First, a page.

Natural Resources Department

Prairie Restoration

Prairie improvements, restoration, and recreation efforts are ongoing. Within the past five years, over 160 acres that had previously been rowcropped or grazed have been converted to tallgrass prairie. The seed used in these restoration efforts is collected by volunteers and staff, donated from partner agencies, and purchased from retailers specializing in native plants. It can take upwards of five years to properly prepare for, plant, and nurse a young prairie into establishment.


Additional forested acres are being added through tree planting and direct seeding — which is planting a diverse mix of native tree and shrub seed into the ground. Young trees may need some protection from plant competitors and animal predators for a few years before they are strong enough to make it on their own. The process is slow, but within 15-20 years a former grass or cropped field can be considered a young forest.

Understory Clearing

Non-native bush honeysuckle shrubs have taken over many deciduous forest woodlands, resulting in restricted access for visitors, reduced plant diversity, and lower-value food and habitat for wildlife. We have made efforts to keep these plants from invading our highest quality forest sites, and have initiated efforts to clear sites that have been taken over by the species. Removing the bush honeysuckle lets more sunlight through to the forest floor, allowing native trees to regenerate and woodland wildflowers to prosper. Native trees, shrubs, and wildflowers are added through seeds and propagated plants in areas that have been highly degraded by persistent invasion.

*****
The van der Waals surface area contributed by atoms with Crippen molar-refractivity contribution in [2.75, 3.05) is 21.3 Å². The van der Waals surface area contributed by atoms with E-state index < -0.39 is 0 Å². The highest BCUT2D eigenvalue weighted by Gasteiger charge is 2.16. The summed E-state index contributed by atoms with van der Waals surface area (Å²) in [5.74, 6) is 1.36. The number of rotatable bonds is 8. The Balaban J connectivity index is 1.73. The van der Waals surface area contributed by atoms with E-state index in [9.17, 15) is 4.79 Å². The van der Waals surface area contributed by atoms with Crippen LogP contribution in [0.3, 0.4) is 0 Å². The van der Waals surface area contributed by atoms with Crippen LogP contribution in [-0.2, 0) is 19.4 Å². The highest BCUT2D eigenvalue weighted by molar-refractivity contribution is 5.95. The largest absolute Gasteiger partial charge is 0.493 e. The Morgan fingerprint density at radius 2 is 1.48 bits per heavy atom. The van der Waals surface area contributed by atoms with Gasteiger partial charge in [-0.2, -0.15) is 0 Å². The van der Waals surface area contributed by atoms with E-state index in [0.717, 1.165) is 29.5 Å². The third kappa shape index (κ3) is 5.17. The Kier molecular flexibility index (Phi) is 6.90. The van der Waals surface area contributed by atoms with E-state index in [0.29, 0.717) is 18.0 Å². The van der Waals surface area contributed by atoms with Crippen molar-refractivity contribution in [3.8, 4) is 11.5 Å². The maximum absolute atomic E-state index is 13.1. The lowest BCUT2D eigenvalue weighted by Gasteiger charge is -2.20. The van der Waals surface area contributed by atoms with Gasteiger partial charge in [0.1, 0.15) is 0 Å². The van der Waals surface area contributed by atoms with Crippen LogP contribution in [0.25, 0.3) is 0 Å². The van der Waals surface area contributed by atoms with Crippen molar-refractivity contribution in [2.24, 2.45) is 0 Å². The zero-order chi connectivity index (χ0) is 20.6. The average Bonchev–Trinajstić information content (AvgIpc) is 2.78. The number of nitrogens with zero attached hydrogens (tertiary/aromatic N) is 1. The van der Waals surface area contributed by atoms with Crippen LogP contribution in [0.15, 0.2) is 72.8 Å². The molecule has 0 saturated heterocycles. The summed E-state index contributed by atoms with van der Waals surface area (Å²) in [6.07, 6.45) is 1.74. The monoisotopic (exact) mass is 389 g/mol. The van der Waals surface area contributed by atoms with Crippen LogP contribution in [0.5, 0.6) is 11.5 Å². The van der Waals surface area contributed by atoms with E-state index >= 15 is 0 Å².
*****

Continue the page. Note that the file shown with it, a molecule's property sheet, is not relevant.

Prescribed Fire

When the first European settlers arrived to Illinois, they saw a landscape that was highly influenced by fire. Fires were both naturally occurring (e.g. lightening strikes) and intentionally set by Native Americans for many reasons, including clearing area for food plots, hunting, warfare, and pest management. Today, we carefully plan and execute prescribed fires in order to help preserve culturally and ecologically significant landscapes. These prescribed fires help to improve wildlife habitat, stimulate native plant growth, and reduce the costs of vegetation control. Prescribed burning can take place any time from fall through spring when the conditions are proper for safety and management goals.

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